Return to: GROK Dot Com 9/15/2001

The Technology Gap: Part II

Yep, I haven't finished venting yet. As I said before, it takes a fair bit of aggravation to get me going like this. But I really have had it with e-tailers who hide behind technology to do a job that properly belongs to a real human.

By now, you know about my terminated order (see The Technology Gap: Part I) and my insistence that when problems present themselves, the simple intervention of the human touch might save you from losing a customer. I'd like to turn my attention now to those insipid, syrupy and totally useless e-mails many e-tailers automatically generate in response to their customers' queries.

I like being thanked and appreciated as much as any Earthling, but only if the words have substance. If I read one more touchy-feely "our customers mean everything to us and we greatly value your business" that is not backed up by superlative service, I'll scream! I should warn you - Martians can scream really loudly.

Take my recent experience with Netflix.com. I loved the idea and the site really sings with expressions of concern for its customers. I was sold immediately, and they didn't even have to work that hard to get me. Filled in my information, set up my rental queue, got my first batch and sat back in a DVD Zen state. Then an email informed me there was a problem with my credit card. Obviously technology-generated, it asked me to amend my information or supply a new card, and that my pending order would be held for 10 days. Notice I had no pending order. Hmmm - but O.K. I did what they asked and discovered the expiration date was listed incorrectly. I corrected it, then replied to the return address on my error announcement, letting them know what I had done.

The email bounced back. Turns out, you can't reply to one of Netflix's billing error letters. You have to go to the website and locate the appropriate customer service e-mail contact. So I did, sent the email again and got another machine response: "Thank you for your inquiry." It wasn't an inquiry. Meanwhile, their system burped yet another "get your act together or else" email to me. It took three days and four e-mail iterations before I finally got an email that looked as though an actual human had written it and informed me everything was resolved. Good thing I'm both a motivated and an understanding customer. Someone fainter of heart or shorter of fuse would have cancelled his or her membership long before! My point in all this? A whole thirty seconds of speaking with a human on the phone and this problem would have evaporated (not to mention the human could have gone beyond “solving” into real relationship building). Not only did they never call me, I couldn’t call them either. There’s no phone number, toll-free or otherwise, that I can find on their site.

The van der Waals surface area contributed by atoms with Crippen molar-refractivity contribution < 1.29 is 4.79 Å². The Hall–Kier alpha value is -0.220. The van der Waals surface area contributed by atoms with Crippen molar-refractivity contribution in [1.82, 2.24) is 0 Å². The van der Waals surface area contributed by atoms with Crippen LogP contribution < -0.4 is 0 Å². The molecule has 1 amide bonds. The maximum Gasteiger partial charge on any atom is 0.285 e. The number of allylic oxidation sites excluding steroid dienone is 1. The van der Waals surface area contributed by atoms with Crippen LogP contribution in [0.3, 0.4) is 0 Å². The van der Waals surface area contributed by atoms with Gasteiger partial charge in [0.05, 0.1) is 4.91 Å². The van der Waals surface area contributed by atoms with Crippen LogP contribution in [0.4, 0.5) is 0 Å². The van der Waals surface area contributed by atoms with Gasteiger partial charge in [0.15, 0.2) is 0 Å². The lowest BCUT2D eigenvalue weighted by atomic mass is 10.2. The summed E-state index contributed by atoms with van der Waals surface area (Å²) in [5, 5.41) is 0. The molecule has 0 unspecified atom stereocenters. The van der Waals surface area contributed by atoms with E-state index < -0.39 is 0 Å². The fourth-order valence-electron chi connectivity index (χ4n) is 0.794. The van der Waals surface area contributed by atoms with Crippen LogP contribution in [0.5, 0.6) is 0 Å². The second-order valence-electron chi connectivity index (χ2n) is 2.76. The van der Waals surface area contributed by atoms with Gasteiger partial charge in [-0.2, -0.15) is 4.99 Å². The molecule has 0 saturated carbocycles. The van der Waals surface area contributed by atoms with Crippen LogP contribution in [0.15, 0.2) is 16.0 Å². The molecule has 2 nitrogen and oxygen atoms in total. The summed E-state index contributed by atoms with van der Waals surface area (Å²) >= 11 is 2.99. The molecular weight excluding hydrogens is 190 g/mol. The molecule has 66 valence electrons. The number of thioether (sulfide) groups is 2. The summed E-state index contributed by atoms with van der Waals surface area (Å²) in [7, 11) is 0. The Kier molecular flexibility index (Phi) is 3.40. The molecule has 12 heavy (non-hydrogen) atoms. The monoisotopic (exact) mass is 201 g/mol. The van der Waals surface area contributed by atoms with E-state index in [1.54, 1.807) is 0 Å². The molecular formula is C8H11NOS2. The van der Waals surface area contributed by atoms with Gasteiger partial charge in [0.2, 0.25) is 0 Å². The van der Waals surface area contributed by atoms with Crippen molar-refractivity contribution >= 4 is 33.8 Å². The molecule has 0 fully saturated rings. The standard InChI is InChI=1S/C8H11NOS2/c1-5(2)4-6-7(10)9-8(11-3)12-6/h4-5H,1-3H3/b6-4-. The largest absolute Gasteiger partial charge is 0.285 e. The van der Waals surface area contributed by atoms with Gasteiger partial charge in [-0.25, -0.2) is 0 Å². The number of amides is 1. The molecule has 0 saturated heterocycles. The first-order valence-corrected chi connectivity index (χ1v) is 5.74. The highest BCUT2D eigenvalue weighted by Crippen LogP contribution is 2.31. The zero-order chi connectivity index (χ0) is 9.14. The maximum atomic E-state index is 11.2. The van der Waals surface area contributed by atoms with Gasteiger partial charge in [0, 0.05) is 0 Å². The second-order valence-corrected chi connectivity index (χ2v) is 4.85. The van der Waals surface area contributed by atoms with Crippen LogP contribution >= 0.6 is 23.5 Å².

Grok Caveats:

· Always have a functioning reply address in any communication you send, particularly if you want your customer to resolve something.

· Have a human being who sounds like a human being respond.

· If you are in the process of resolving a problem with a customer, don't send additional "or else" letters until you know the disposition of the first attempt.

· Have a way folks can call to speak with a real human when the going gets tough.

Then there was a little to-do with MLB.com. What an amazing offer they have: listen to streaming audio broadcasts of any baseball game aired on radio anywhere in the US, and the entire season costs only $9.95. I have a little baseball-nut buddy and went immediately to sign him up. It was pure hell negotiating the order process, and I don't know how many times I submitted and resubmitted the information, including my credit card number. At one point, with no confirmation whatsoever, I was told the account already existed. You can probably understand my concern and what motivated me to write a detailed letter (no customer phone number here, either) asking the status of this MLB Audio account. And did I get a pertinent response? Nope. Two weeks later, I got this:

Dear Fan,